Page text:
Was Declining Treatment a Bad Idea?


A 50-year-old African-American man is referred to dermatology by his primary care provider for evaluation of colored stripes in most of his fingernails. These have been present, without change, for most of his adult life.

The patient has been told these changes probably represent fungal infection, but being dubious of that diagnosis, he declined recommended treatment. Nonetheless, he is interested in knowing exactly what is happening to his nails.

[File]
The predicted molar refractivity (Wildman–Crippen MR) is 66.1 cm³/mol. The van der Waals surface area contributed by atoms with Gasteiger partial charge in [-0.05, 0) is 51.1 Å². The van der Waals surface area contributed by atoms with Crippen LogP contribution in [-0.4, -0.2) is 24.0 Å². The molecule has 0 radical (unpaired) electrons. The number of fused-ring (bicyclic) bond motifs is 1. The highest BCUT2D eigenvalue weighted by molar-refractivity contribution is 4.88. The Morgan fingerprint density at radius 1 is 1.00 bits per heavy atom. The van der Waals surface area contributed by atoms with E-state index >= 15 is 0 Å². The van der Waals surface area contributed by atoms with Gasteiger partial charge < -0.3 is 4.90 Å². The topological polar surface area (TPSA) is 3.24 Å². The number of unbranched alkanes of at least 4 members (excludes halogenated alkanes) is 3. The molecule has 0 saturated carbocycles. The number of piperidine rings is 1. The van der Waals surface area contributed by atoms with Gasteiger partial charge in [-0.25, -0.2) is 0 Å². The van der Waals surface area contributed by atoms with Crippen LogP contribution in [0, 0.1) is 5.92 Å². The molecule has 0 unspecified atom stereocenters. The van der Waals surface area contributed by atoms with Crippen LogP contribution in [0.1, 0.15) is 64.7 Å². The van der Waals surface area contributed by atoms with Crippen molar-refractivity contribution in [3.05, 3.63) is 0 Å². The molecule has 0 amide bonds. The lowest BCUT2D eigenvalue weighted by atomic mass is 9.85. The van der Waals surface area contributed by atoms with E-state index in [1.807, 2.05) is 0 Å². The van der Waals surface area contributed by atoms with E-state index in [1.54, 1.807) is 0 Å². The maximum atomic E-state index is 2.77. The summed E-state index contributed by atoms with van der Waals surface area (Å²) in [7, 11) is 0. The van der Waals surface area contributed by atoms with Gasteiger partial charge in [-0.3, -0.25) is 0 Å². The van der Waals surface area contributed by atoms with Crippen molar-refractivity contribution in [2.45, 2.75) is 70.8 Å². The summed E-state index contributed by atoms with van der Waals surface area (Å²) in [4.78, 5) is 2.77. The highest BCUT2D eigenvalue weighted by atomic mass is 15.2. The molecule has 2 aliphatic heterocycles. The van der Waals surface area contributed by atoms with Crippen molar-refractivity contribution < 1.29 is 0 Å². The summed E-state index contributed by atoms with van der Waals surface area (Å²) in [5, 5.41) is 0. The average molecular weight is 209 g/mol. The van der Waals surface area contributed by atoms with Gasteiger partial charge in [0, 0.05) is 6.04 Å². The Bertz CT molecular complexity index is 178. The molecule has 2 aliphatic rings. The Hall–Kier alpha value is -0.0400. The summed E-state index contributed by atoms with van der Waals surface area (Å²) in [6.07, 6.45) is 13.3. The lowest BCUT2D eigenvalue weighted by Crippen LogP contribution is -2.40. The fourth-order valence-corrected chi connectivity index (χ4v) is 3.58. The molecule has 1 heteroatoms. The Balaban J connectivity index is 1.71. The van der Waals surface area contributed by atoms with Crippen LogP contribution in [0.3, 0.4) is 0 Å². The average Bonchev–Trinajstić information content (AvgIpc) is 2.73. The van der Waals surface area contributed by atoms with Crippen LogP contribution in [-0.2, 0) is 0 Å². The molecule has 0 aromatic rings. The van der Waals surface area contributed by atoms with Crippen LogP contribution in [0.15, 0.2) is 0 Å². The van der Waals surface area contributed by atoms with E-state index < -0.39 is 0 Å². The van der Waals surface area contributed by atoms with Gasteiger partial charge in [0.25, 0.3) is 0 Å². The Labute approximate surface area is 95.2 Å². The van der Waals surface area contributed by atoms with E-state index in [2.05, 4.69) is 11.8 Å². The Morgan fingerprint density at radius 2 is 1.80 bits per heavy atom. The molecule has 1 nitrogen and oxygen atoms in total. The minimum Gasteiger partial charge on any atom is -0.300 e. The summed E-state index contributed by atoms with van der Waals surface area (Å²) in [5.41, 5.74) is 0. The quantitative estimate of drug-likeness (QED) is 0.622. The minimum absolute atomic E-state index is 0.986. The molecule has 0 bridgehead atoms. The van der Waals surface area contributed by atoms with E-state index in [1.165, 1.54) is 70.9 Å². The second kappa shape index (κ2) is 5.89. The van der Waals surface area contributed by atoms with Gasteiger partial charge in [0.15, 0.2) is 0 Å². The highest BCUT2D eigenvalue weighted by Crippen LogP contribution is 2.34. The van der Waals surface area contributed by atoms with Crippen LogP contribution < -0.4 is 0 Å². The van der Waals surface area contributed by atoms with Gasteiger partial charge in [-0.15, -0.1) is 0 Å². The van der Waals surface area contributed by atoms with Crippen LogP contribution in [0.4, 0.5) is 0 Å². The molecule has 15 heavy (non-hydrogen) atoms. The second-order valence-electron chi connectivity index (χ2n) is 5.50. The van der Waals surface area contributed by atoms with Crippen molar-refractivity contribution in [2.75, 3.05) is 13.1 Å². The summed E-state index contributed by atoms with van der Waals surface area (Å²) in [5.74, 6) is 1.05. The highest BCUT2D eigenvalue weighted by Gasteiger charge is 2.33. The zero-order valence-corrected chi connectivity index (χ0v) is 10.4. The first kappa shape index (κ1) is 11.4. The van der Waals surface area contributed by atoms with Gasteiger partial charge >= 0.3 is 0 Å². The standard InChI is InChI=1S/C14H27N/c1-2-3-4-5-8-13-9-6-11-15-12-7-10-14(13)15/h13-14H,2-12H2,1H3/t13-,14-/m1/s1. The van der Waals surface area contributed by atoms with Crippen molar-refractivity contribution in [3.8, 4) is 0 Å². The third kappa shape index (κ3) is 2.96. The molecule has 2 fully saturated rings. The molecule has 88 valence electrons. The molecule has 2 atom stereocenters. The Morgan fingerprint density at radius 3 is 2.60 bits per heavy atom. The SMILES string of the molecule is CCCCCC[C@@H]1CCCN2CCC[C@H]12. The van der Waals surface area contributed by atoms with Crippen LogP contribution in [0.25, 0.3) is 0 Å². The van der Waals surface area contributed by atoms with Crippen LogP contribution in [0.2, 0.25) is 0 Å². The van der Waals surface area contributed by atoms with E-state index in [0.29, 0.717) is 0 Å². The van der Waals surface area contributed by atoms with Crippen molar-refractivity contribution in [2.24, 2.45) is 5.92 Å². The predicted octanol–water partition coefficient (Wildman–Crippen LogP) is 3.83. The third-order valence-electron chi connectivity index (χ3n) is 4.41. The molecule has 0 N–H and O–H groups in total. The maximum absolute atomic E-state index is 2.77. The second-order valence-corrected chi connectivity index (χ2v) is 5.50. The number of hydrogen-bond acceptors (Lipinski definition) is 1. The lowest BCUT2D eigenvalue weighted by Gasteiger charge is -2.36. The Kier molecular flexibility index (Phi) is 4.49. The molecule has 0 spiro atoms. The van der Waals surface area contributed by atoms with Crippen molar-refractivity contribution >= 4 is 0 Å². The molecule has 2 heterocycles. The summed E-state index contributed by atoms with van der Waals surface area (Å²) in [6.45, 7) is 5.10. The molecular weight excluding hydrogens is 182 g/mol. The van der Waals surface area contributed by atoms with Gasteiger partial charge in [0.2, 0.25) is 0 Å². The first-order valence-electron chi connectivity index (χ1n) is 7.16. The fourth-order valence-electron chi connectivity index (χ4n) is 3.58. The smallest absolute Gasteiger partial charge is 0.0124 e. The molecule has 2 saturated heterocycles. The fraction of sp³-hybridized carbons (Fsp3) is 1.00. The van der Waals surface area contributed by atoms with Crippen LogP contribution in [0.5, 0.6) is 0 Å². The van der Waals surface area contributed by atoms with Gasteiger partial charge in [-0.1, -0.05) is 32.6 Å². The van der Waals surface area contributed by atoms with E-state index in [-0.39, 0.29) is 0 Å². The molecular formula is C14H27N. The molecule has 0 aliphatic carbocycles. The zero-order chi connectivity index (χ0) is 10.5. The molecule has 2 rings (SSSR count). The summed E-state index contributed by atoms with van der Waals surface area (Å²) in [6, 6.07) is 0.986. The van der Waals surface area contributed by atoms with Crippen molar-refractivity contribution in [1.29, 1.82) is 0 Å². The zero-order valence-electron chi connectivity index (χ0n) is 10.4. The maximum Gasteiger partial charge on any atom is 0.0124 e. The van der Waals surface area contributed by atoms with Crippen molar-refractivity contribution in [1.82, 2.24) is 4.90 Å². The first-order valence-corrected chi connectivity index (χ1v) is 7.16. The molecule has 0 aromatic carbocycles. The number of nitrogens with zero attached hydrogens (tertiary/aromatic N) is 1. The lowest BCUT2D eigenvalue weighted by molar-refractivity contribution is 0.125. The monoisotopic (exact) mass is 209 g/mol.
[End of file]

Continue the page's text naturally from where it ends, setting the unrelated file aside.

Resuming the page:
He denies personal or family history of skin cancer and of excessive sun exposure. He reports that several maternal family members have similar nail changes.

Was Declining Treatment a Bad Idea?

Seven of the patient’s 10 fingernails demonstrate linear brown streaks that uniformly average 1.5 to 2 mm in width. The streaks run the length of the nail, with no involvement of the adjacent cuticle. Some are darker than others.

The patient has type V skin with no evidence of excessive sun damage.

What’s the diagnosis?

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